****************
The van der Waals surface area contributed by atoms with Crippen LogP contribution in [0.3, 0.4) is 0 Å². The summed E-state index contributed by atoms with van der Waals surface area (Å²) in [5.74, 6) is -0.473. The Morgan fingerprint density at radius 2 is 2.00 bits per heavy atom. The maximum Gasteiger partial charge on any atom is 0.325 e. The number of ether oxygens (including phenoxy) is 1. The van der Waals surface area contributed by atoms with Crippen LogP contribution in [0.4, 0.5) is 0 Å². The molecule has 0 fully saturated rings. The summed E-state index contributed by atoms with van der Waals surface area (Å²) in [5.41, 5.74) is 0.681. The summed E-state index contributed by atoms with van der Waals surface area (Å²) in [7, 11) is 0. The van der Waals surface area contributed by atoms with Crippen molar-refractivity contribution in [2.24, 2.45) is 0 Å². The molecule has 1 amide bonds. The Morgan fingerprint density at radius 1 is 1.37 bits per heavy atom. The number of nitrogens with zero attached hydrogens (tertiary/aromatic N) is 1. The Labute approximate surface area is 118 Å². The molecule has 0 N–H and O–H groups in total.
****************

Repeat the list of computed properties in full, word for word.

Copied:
The van der Waals surface area contributed by atoms with Crippen LogP contribution in [0.3, 0.4) is 0 Å². The summed E-state index contributed by atoms with van der Waals surface area (Å²) in [5.74, 6) is -0.473. The Morgan fingerprint density at radius 2 is 2.00 bits per heavy atom. The maximum Gasteiger partial charge on any atom is 0.325 e. The number of ether oxygens (including phenoxy) is 1. The van der Waals surface area contributed by atoms with Crippen LogP contribution in [0.4, 0.5) is 0 Å². The molecule has 0 fully saturated rings. The summed E-state index contributed by atoms with van der Waals surface area (Å²) in [5.41, 5.74) is 0.681. The summed E-state index contributed by atoms with van der Waals surface area (Å²) in [7, 11) is 0. The van der Waals surface area contributed by atoms with Crippen molar-refractivity contribution in [2.24, 2.45) is 0 Å². The molecule has 1 amide bonds. The Morgan fingerprint density at radius 1 is 1.37 bits per heavy atom. The number of nitrogens with zero attached hydrogens (tertiary/aromatic N) is 1. The Labute approximate surface area is 118 Å². The molecule has 0 N–H and O–H groups in total.